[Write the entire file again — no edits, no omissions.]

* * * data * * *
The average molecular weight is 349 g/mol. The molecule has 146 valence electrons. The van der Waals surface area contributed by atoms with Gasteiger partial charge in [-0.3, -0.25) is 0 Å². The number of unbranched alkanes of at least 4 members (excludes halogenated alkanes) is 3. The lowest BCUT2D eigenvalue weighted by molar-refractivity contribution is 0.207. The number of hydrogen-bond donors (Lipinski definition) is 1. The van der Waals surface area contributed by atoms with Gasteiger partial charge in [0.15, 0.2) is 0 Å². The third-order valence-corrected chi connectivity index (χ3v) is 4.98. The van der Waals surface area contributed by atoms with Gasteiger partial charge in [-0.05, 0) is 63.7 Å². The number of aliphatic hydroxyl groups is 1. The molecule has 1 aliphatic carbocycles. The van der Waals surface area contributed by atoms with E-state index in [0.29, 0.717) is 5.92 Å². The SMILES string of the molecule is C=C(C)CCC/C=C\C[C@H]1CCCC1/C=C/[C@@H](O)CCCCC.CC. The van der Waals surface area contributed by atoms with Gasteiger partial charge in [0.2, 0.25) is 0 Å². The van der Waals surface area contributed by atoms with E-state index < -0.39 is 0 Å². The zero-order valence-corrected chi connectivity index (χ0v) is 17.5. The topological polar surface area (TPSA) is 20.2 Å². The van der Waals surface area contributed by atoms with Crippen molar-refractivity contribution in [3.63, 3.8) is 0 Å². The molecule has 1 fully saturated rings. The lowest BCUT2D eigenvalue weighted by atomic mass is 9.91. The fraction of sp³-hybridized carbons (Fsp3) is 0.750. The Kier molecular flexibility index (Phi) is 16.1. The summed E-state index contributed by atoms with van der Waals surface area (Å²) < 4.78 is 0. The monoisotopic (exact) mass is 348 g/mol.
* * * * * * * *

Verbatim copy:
The average molecular weight is 349 g/mol. The molecule has 146 valence electrons. The van der Waals surface area contributed by atoms with Gasteiger partial charge in [-0.3, -0.25) is 0 Å². The number of unbranched alkanes of at least 4 members (excludes halogenated alkanes) is 3. The lowest BCUT2D eigenvalue weighted by molar-refractivity contribution is 0.207. The number of hydrogen-bond donors (Lipinski definition) is 1. The van der Waals surface area contributed by atoms with Gasteiger partial charge in [0.15, 0.2) is 0 Å². The third-order valence-corrected chi connectivity index (χ3v) is 4.98. The van der Waals surface area contributed by atoms with Gasteiger partial charge in [-0.05, 0) is 63.7 Å². The number of aliphatic hydroxyl groups is 1. The molecule has 1 aliphatic carbocycles. The van der Waals surface area contributed by atoms with E-state index in [0.29, 0.717) is 5.92 Å². The SMILES string of the molecule is C=C(C)CCC/C=C\C[C@H]1CCCC1/C=C/[C@@H](O)CCCCC.CC. The van der Waals surface area contributed by atoms with Gasteiger partial charge in [0.2, 0.25) is 0 Å². The van der Waals surface area contributed by atoms with E-state index < -0.39 is 0 Å². The zero-order valence-corrected chi connectivity index (χ0v) is 17.5. The topological polar surface area (TPSA) is 20.2 Å². The van der Waals surface area contributed by atoms with Crippen molar-refractivity contribution in [3.63, 3.8) is 0 Å². The molecule has 1 fully saturated rings. The lowest BCUT2D eigenvalue weighted by atomic mass is 9.91. The fraction of sp³-hybridized carbons (Fsp3) is 0.750. The Kier molecular flexibility index (Phi) is 16.1. The summed E-state index contributed by atoms with van der Waals surface area (Å²) < 4.78 is 0. The monoisotopic (exact) mass is 348 g/mol.